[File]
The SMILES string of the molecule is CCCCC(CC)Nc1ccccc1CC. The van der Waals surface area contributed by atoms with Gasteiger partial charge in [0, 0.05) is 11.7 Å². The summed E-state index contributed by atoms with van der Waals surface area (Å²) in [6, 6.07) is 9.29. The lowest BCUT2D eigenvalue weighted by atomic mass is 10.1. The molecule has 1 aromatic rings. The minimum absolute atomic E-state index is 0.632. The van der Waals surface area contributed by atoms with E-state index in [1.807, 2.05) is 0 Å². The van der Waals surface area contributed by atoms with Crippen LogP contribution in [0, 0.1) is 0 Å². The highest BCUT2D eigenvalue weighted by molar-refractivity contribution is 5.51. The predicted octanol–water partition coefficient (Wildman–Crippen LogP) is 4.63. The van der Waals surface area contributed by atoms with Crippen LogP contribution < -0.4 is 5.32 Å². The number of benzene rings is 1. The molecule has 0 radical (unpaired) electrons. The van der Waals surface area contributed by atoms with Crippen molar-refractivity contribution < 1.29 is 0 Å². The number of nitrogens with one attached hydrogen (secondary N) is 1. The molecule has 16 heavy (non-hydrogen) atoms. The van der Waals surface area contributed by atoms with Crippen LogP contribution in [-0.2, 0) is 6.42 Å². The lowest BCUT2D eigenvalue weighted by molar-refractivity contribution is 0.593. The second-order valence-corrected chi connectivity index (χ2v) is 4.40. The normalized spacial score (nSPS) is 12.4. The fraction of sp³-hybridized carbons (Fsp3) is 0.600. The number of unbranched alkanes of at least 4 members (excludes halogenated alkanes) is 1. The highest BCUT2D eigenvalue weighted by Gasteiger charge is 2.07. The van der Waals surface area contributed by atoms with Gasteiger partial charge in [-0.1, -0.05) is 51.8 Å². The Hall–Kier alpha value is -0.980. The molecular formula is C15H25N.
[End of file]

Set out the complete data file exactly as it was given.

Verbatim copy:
The SMILES string of the molecule is CCCCC(CC)Nc1ccccc1CC. The van der Waals surface area contributed by atoms with Gasteiger partial charge in [0, 0.05) is 11.7 Å². The summed E-state index contributed by atoms with van der Waals surface area (Å²) in [6, 6.07) is 9.29. The lowest BCUT2D eigenvalue weighted by atomic mass is 10.1. The molecule has 1 aromatic rings. The minimum absolute atomic E-state index is 0.632. The van der Waals surface area contributed by atoms with E-state index in [1.807, 2.05) is 0 Å². The van der Waals surface area contributed by atoms with Crippen LogP contribution in [0, 0.1) is 0 Å². The highest BCUT2D eigenvalue weighted by molar-refractivity contribution is 5.51. The predicted octanol–water partition coefficient (Wildman–Crippen LogP) is 4.63. The van der Waals surface area contributed by atoms with Crippen LogP contribution < -0.4 is 5.32 Å². The number of benzene rings is 1. The molecule has 0 radical (unpaired) electrons. The van der Waals surface area contributed by atoms with Crippen molar-refractivity contribution < 1.29 is 0 Å². The number of nitrogens with one attached hydrogen (secondary N) is 1. The molecule has 16 heavy (non-hydrogen) atoms. The van der Waals surface area contributed by atoms with Crippen LogP contribution in [-0.2, 0) is 6.42 Å². The lowest BCUT2D eigenvalue weighted by molar-refractivity contribution is 0.593. The second-order valence-corrected chi connectivity index (χ2v) is 4.40. The normalized spacial score (nSPS) is 12.4. The fraction of sp³-hybridized carbons (Fsp3) is 0.600. The number of unbranched alkanes of at least 4 members (excludes halogenated alkanes) is 1. The highest BCUT2D eigenvalue weighted by Gasteiger charge is 2.07. The van der Waals surface area contributed by atoms with Gasteiger partial charge in [-0.1, -0.05) is 51.8 Å². The Hall–Kier alpha value is -0.980. The molecular formula is C15H25N.